The snow day that wasn’t…

I’m smart enough to understand that what I know about meteorology wouldn’t take the first day of class to teach at a halfway responsible university. Being a simple man, I try to leave the prognostication to the professionals and satisfy myself that whatever it’s doing when I take the dogs outside in the morning is a reasonably good indicator of what it’s going to be like for the next 8 hours or so. Being a complex system, of course, the weather doesn’t always cooperate with that assessment. That’s why keeping an umbrella and a dry pair of socks in the truck is always a good idea.

I rely on my simple approach to weather because I don’t have a multi-billion dollar array of radar stations, geosynchronous satellites, supercomputer powered models, and highly trained meteorologists pouring over data moment by moment. The good news is apparently you don’t need any of those things to make a go of it… because using that wide array of resources, you’re just as apt to get it as wrong as I am by simply sticking my head outside to see if it gets wet.

Still, if you can convince an entire metropolitan area that you know what you’re doing and make a damned good living while getting it sort of right and sort of wrong, well, then my hat is off to you. All I wanted was a damned snow day today. I’d have settled for a few hours early release. But no. That was a bridge too far, because here between Philly and Baltimore, it was the snow day that wasn’t. I think from now on I’ll just stick with the personal observation method and maybe pick up a barometer at the next flea market I visit. Then I’d say my predictions should be about on par with the professionals.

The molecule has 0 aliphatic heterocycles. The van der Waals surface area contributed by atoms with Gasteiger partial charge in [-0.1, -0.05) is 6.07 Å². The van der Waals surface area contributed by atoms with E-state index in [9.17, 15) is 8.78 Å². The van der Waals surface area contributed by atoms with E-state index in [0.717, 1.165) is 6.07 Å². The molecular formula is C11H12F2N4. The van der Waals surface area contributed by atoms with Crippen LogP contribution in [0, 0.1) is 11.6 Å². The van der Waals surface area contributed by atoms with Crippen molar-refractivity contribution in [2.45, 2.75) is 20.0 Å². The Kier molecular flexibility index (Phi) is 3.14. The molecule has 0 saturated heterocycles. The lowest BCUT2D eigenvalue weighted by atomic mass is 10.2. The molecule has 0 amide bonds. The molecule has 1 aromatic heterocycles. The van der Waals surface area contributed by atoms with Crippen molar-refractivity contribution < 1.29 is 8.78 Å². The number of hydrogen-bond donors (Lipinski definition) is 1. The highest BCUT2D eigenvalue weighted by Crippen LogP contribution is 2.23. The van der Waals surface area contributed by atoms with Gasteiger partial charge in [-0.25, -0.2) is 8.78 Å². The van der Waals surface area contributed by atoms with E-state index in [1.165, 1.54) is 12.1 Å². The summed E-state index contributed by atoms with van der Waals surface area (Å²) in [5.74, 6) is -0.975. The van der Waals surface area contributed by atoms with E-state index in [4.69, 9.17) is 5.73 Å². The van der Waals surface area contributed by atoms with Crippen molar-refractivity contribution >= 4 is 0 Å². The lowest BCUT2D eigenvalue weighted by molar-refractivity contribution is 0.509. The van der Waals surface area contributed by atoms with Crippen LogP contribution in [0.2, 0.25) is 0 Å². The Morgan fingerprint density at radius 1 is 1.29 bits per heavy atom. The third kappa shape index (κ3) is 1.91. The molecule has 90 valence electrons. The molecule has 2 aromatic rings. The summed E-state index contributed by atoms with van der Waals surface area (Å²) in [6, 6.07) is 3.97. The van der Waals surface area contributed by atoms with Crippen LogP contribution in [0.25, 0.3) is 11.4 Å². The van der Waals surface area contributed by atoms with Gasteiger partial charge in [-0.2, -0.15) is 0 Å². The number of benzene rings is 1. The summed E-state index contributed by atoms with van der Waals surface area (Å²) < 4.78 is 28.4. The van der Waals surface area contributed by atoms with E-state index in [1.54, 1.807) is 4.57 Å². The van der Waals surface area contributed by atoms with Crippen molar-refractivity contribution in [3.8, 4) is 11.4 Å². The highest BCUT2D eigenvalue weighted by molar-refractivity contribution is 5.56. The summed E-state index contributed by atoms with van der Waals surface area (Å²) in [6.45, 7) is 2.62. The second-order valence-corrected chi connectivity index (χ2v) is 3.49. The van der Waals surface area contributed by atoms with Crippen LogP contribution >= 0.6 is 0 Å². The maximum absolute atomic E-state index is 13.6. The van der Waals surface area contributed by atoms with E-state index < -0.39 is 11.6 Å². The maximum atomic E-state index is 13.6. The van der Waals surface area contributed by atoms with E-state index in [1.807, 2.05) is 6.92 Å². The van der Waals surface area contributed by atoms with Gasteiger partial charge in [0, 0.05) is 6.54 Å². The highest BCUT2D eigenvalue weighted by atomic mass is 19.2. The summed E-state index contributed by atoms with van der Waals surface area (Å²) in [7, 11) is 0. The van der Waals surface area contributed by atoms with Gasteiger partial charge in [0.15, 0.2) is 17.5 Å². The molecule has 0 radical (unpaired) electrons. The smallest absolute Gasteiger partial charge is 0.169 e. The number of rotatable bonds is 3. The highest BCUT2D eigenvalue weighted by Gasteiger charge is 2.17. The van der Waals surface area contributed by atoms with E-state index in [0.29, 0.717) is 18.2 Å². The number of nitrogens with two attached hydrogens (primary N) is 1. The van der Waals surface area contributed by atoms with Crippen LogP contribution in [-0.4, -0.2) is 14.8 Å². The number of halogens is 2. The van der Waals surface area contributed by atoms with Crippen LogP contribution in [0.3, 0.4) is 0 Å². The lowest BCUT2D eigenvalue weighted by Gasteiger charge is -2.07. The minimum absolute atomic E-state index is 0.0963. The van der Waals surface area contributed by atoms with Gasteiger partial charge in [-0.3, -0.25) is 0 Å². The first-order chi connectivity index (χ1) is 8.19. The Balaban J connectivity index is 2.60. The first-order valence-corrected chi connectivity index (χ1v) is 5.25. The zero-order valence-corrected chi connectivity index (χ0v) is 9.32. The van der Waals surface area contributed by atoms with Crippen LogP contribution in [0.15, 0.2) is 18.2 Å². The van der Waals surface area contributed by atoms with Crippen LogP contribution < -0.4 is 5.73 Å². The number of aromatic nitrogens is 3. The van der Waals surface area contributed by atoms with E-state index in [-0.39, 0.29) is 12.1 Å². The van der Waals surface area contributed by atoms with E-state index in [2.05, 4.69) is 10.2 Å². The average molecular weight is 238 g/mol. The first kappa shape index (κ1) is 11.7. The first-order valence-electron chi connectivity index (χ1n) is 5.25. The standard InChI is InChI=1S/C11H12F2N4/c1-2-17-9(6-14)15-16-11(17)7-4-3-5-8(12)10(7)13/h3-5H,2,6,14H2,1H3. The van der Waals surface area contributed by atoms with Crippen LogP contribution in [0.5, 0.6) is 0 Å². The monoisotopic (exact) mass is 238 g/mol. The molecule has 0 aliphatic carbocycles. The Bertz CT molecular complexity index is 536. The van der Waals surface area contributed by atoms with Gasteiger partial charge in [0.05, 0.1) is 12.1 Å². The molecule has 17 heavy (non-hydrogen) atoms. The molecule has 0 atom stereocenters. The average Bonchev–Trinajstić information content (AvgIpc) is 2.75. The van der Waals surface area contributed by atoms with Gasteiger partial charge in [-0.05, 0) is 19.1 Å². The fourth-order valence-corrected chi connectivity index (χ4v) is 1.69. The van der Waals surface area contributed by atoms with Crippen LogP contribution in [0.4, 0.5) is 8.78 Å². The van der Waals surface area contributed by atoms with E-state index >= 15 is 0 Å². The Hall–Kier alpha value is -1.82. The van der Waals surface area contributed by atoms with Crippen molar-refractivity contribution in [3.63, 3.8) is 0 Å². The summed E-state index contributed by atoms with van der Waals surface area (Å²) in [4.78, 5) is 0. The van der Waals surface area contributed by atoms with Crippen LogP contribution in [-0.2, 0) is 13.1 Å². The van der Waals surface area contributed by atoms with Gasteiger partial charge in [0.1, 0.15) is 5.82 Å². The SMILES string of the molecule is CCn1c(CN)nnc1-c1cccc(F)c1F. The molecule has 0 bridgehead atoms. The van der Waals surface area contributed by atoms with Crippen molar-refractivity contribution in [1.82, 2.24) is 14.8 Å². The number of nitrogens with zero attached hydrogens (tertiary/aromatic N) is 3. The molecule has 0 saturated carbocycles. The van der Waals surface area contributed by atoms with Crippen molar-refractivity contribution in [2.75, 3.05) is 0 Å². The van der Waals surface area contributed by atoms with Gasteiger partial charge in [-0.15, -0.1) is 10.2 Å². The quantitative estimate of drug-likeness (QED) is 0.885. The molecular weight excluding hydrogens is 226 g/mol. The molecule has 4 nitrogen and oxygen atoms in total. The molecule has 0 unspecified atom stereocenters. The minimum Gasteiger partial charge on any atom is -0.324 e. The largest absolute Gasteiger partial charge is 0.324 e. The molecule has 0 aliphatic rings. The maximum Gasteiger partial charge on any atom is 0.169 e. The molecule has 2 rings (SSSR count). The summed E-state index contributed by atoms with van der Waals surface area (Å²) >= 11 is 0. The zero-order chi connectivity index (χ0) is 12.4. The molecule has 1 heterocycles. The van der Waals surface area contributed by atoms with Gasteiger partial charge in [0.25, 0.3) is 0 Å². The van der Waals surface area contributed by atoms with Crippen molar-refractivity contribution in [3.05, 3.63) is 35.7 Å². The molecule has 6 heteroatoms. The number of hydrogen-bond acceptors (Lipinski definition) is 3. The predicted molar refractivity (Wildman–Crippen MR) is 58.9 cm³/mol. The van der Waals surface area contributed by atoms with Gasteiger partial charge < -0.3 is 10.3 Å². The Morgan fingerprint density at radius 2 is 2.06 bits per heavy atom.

With no apologies…

One of my younger sisters was working at The Mall in Columbia yesterday morning when an as yet unidentified douchebag walked into a shop on the second floor and started shooting. That’s my way of saying that this one is something close to home and not simply an academic exercise in which I take my beliefs out for a walk. Yesterday, she did what she was supposed to do – sought cover and concealment, made sure her people were safe, and waited. Knowing our shared family traits, I would never go so far as to say “waited patiently.”

On any average day the vast majority of law abiding citizens of Maryland go through their day with nothing standing between them and the violent acts of a few than the tacit social compact that says the state should have a monopoly on violence. By extension, when you find yourself in harm’s way, the only course of action is waiting for the machinery of the state to come to your defense. While someone is committing the most violent of crimes even a few yards away, the state wants you to sit quietly and wait for them to take action on your behalf. That’s not a criticism of the Howard County Police Department, Maryland State Police, FBI, or any of the others who, by all accounts, were on scene incredibly quickly and did yeomen’s work to secure the area. It is a criticism, however, of a system that expects and encourages people look to the organs of the state to clothe, house, and protect them.